The patients were monitored with a three lead ECG, non-invasive blood pressure measurement, pulse oximetry, capnography and temperature. Induction of anesthesia was done with sevoflurane and an intravenous access was established. Intravenous fentanyl (2.5 microgram/kg) and cisatracurium (0.1 mg/kg) was given. Mask ventilation and sevoflurane inhalation were continued for 4 minutes after which the time measurements were done and the endotracheal intubation was performed. Intubation was preceded by a crossover design with three laryngoscopies performed with three different laryngoscopes. Between each laryngoscopy the patient was ventilated by face mask. First, laryngoscopy was performed with a Macintosh blade and Cormack-Lehane (CL)-score [6] and timing to CL-score were registered. Then laryngoscopy was performed with either AOL or SVL depending on randomization and the CL-score with this device was registered. Time to CL-score and time to “ready to intubate” position of the endotracheal tube just in front of the glottis were also registered. Finally the patient was intubated using the other device (AOL or SVL). The CL-score with this device was registered along with time to CL-score, time to position the endotracheal tube in “ready to intubate” in front of glottis and time to complete endotracheal intubation, defined as passage of the vocal cords with the endotracheal tube. The evaluation of the airway was performed using a Macintosh blade, which is our standard method in children weighing more than 3 kg. A laryngoscope blade size 0 was used in children younger than six months otherwise a size 1 blade was used. When using the AOL the size was chosen from the recommendation on the package. AOL “infant” (size 0) for endotracheal tubes 3.0 and 3.5, and AOL “pediatric” (size 1) for size 4.0. With the SVL a “Miller-like” blade size 0 was used. The blade resembles an ordinary Miller blade, but is lower and half a cm longer. In all cases with all three devices the tip of the laryngoscope blade was placed in the vallecula and external pressure was applied to the neck if necessary. Preformed oral Microcuff ® endotracheal tubes were used for intubation in all cases. When using the SVL a malleable stylet with the tip bent as a hockey-stick was placed in the tube. Only indirect laryngoscopy, using the video monitor, was attempted with the SVL. When using the AOL only the distal half of the preformed tube was kept in the tube conduit during advancement of the tube as described by Xue et al [7]. The experiment was finished upon completed intubation, defined by verification of ETT placement. Only two intubation attempts were accepted. After this the experimental setup would be considered finished. In case of continued failure to intubate the responsible anesthesiologist would determine how to proceed. All investigations were performed by one experienced pediatric anesthesiologist, who had performed 20 or more endotracheal intubations with each of the new devices (AOL, SVL) in small children prior to inclusion of patients in the trial. Both the AOL and the SVL were connected via their monitors to a laptop computer. The video-feed was integrated in the software program Final Cut Pro 7 (Apple Inc., California, U.S.A.) with live audio from the room. An equipment rack was built for the purpose with monitors, laptop and cables securely clamped. This ensured that the setup would be the same for all patients. A switch made it possible to easily control the source of video-input to the computer, without affecting the ease of changing devices, the time recording, or the safety of the patient. The recording was started when the first laryngoscopy with the Macintosh laryngoscope was initiated. Time recording was done with both video and audio recording and by having the anesthesiologist mark the endpoints with a clear voice. The integrated recording was analyzed after the procedure. Endpoints were measured and evaluated independently two times, and then they were compared to identify potential discrepancies. If a discrepancy was found, the shortest time or best rating was chosen.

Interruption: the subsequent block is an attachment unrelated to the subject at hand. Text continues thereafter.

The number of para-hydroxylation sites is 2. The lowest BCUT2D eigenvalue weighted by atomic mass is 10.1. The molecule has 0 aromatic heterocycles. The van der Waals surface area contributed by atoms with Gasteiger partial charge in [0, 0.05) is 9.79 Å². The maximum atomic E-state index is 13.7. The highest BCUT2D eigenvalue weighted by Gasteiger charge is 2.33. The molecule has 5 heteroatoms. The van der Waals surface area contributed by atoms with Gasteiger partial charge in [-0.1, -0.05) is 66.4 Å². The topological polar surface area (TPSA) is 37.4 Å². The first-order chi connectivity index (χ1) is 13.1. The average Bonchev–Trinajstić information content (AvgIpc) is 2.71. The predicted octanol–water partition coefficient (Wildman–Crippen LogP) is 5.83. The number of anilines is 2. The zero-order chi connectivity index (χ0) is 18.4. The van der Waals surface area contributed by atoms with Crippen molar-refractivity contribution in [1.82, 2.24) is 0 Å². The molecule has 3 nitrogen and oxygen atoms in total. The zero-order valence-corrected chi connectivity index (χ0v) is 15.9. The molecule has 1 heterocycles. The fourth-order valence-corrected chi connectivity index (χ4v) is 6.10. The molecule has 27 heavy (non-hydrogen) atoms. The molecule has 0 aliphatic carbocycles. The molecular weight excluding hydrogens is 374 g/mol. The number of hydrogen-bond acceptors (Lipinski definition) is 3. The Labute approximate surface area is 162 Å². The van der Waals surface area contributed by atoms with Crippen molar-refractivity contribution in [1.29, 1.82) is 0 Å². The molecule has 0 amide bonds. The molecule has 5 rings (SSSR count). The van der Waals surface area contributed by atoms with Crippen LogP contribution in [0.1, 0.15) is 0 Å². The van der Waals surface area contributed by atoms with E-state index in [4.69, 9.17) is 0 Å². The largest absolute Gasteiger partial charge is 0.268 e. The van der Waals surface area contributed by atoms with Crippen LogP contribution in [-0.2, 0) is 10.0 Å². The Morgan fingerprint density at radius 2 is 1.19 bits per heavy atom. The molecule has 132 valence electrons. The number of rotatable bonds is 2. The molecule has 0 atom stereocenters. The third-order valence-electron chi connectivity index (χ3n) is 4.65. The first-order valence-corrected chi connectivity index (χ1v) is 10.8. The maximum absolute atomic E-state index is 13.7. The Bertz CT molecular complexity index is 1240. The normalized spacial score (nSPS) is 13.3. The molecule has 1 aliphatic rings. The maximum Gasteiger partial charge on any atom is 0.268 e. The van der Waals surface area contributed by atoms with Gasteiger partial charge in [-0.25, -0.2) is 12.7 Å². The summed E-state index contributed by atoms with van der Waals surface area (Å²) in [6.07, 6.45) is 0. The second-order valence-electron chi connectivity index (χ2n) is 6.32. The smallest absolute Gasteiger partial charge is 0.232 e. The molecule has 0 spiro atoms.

The primary endpoint was the success rate, defined as intubation in first attempt. Secondary endpoints were CL, time from start of laryngoscopy to CL, time to ETT positioning in front of the glottis, and time to endotracheal intubation. Time measurement was started from the point where the device was lifted off the table. Time to CL-score was recorded, and it was defined as the time point when the best possible view was achieved including the use of external manipulation. If a secondary intubation attempt was needed, all time recordings were based on the secondary attempt alone.